How Fast Is The U.S. Growing?

A lot of economic observers think that U.S. productivity growth is finally on a roll. Not only did it hit a 20-year high in 1992 but it has now risen by at least 1.5% for four straight years--the first such string of gains since the 1960s.

What's puzzling is that this impressive record has yet to raise the living standards of many Americans. The Census Bureau reports that real median family income declined steadily from 1990 through 1993, for example, and real median earnings of full-time year-round workers fell in 1993, as well.

A new study by economist Mark J. Lasky of DRI/McGraw-Hill seeks to resolve this seeming contradiction. It suggests that a big part of the answer lies in the statistical method used to calculate gross domestic product, which tends to exaggerate recent hikes in investment, productivity, and economic growth.

The government uses a fixed-weight method to calculate GDP. That is, it uses the expenditures in a particular base year (currently 1987) to measure the real prices of individual components of GDP and thus their contribution to overall output. This method has many advantages, but one big disadvantage: It gives too large a weight to pieces of output whose prices lag behind overall inflation after the base year.

The problem is especially troublesome when, as in recent years, investment has been heavily concentrated in computers, whose prices have been falling rapidly. Under the fixed-weight method, the purchase of a $1,000 computer today that has the same computing power as a $10,000 workstation in 1987 would be counted as a $10,000 expenditure. Yet its actual impact on overall economic activity would be similar to $1,000 spent on other items, whose prices may have risen. To lessen such distortions, the government issues a comprehensive revision of GDP data every five years, using a more recent base year.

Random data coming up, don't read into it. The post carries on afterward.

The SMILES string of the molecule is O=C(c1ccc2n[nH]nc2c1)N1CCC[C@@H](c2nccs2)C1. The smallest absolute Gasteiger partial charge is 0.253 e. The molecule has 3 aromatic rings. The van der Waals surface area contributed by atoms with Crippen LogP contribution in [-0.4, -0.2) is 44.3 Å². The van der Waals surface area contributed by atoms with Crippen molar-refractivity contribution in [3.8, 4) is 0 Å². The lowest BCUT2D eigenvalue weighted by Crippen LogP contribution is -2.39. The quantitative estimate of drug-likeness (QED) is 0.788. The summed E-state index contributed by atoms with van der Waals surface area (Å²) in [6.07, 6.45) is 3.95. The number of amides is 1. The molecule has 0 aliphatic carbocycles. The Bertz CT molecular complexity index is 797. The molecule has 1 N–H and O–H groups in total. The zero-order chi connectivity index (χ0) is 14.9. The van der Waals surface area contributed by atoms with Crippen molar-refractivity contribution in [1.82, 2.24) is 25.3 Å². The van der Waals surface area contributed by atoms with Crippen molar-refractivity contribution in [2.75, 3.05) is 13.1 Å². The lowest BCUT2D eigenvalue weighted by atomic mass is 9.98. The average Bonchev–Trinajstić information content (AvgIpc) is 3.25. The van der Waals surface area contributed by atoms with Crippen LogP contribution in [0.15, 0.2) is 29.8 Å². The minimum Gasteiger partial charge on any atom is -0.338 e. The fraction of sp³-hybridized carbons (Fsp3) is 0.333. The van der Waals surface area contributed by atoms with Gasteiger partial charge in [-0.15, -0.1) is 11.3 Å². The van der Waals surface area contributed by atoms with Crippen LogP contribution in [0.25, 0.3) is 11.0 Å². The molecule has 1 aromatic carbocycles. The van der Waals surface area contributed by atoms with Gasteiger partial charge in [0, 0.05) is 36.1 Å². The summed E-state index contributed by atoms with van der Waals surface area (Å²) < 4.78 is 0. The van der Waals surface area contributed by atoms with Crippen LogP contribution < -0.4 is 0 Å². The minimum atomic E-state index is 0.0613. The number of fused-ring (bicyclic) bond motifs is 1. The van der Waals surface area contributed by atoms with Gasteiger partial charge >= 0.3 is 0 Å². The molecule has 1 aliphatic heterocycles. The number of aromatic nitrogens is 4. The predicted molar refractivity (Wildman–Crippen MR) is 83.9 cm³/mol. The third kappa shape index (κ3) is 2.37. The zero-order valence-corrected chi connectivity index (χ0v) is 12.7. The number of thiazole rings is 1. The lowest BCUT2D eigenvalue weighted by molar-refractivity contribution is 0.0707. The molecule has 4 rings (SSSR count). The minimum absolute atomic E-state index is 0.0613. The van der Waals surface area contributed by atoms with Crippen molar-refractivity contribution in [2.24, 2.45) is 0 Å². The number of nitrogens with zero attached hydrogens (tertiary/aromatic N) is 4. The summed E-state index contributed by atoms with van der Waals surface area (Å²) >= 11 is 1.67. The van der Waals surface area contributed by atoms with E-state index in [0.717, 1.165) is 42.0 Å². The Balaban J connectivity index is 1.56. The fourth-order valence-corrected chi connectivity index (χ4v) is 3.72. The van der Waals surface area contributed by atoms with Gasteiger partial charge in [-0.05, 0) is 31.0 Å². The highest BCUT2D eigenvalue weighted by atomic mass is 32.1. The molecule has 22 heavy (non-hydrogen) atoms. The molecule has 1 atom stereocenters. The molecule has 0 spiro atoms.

The next such revision, which will shift to 1992 as the base year, will occur in the summer of 1996. But economists have already begun to calculate what it may reveal. Dean Baker of the Economic Policy Institute says it will show that investment in the current expansion has been substantially overstated.

DRI's Lasky estimates that growth in 1992 and 1993 may be reduced by an average 0.5% a year. And annual productivity gains during the expansion will be cut by about 0.45% (chart). These downward revisions help explain why income and employment growth have been so sluggish relative to output.

Although productivity growth so far in the 1990s will be lowered, the good news is that the economy has more breathing room for noninflationary growth than recent measures of GDP suggest. And the long-heralded productivity breakthrough may still lie ahead.

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